He charged two German positions, a machine gun nest and a strongpoint and captured 16 German soldiers, including two snipers. Kessler was killed in action two days later. He was 22. He’s buried at Woodside Cemetery, and the armory on South Main Street is named in his honor.
MORE OF THE STORY: A hero’s tale, featuring Patrick Kessler
Jerry Lucas: The 1958 Middletown High School graduate led the Middies to a 76-game winning streak and consecutive state basketball titles. He later won a gold medal in the 1960 Olympics, an NCAA championship at Ohio State and an NBA Championship with the New York Knicks.
The 1964 NBA Rookie of the Year, Lucas was an NBA All-Star seven times. He was inducted to the Naismith Memorial Basketball Hall of Fame in 1980. At the All-Star Game in Cleveland in 1997, he was introduced as one of The 50 Greatest NBA Players.
ONE OF THE GREATS: Middies great Jerry Lucas shares memories of Wade E. Miller Gym
McGuire Sisters: The group was composed of three sisters: Christine McGuire, Dorothy McGuire, and Phyllis McGuire. Among their most popular songs are “Sincerely” and “Sugartime,” both No. 1 hits.
They were born in Middletown and were raised in Miamisburg. The McGuire Sisters signed with Coral Records in 1952. They performed for five U.S. presidents and for Queen Elizabeth II.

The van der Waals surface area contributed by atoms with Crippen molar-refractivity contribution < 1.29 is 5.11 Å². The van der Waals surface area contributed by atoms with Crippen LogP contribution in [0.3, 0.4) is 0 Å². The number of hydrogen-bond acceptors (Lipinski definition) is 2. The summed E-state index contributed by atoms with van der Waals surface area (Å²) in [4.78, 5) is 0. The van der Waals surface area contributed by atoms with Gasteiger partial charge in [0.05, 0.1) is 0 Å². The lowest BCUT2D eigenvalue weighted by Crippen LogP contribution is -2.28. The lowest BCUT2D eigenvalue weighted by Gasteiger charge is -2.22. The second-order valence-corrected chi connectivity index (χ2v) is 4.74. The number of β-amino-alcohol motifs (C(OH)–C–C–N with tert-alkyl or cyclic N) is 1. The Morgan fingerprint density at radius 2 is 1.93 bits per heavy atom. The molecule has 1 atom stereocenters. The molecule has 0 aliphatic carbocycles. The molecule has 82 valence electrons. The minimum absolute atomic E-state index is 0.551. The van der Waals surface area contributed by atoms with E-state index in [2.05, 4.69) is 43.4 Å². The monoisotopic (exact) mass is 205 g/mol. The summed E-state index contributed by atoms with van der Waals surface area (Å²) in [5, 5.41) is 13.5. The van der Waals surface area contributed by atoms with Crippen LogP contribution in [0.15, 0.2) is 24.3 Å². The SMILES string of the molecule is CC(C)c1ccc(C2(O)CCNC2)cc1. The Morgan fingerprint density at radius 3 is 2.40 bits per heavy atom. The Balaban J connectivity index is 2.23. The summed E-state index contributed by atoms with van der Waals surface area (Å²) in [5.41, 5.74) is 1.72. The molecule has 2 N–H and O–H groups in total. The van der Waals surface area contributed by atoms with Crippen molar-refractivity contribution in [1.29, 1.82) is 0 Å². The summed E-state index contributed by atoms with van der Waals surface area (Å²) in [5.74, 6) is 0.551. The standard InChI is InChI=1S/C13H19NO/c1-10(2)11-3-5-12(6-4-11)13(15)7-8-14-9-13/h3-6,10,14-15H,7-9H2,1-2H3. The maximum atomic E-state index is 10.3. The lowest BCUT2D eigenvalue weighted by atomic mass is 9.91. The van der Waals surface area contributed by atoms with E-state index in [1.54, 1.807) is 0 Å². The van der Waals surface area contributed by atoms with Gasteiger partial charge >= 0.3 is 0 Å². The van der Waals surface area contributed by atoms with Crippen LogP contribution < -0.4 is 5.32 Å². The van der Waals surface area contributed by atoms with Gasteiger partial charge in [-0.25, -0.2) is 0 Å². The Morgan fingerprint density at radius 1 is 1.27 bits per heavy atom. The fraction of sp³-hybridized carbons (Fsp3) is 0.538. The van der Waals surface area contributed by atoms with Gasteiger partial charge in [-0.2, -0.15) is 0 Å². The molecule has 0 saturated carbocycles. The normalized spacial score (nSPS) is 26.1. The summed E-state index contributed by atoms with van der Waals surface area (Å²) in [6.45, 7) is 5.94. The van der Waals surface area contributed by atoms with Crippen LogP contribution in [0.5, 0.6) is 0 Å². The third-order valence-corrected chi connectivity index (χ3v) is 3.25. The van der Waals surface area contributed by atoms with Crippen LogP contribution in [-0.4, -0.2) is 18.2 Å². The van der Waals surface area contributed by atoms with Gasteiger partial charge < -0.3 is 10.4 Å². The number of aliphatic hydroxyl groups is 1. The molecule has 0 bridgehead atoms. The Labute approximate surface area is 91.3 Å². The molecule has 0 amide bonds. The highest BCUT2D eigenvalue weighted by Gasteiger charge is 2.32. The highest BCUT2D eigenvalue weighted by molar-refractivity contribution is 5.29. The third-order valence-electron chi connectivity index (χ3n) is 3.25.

The sisters made frequent appearances on popular variety programs hosted by Ed Sullivan, Dean Martin, Danny Kaye, Milton Berle, Andy Williams, Perry Como and Red Skelton. They were inducted into the National Broadcasting Hall of Fame in 1994, and in 2001 they were inducted into the Vocal Group Hall of Fame.
Susan Perkins: This Middletown native, who attended Monroe schools, won the Miss America pageant in 1978. Now 63, she has been a professional singer, spokesperson, and television reporter.
DID YOU KNOW? 9 things you didn’t know about Kings Island history (hint: Perkins is involved)
Middletown senior catcher Kyle Schwarber has signed to continue his baseball career at Indiana University.Staff photo by Samantha Grier.
Photo: Samantha Grier/Samantha Grier
Kyle Schwarber: This 2011 Middletown High School graduate has made a splash in a short time in the big-league baseball. After an outstanding baseball career at Indiana University, Schwarber was drafted by the Chicago Cubs with the No. 4 overall pick, and he quickly rose through the minor leagues.
He played a key role in the Cubs’ 2016 World Series victory, when he collected seven hits in four games, hitting .412, the highest on the team. He reportedly has lost weight and is the best shape of his life as he enters his fourth year with the Cubs.
J.D. Vance: James David “J.D.” Vance is best known as the author of his memoir Hillbilly Elegy. The book is about the Appalachian values of his upbringing and their relation to the social problems of his hometown.
The book was on The New York Times Best Seller list in 2016 and 2017. The book attracted significant attention during the 2016 election from national media as a window into the white working class.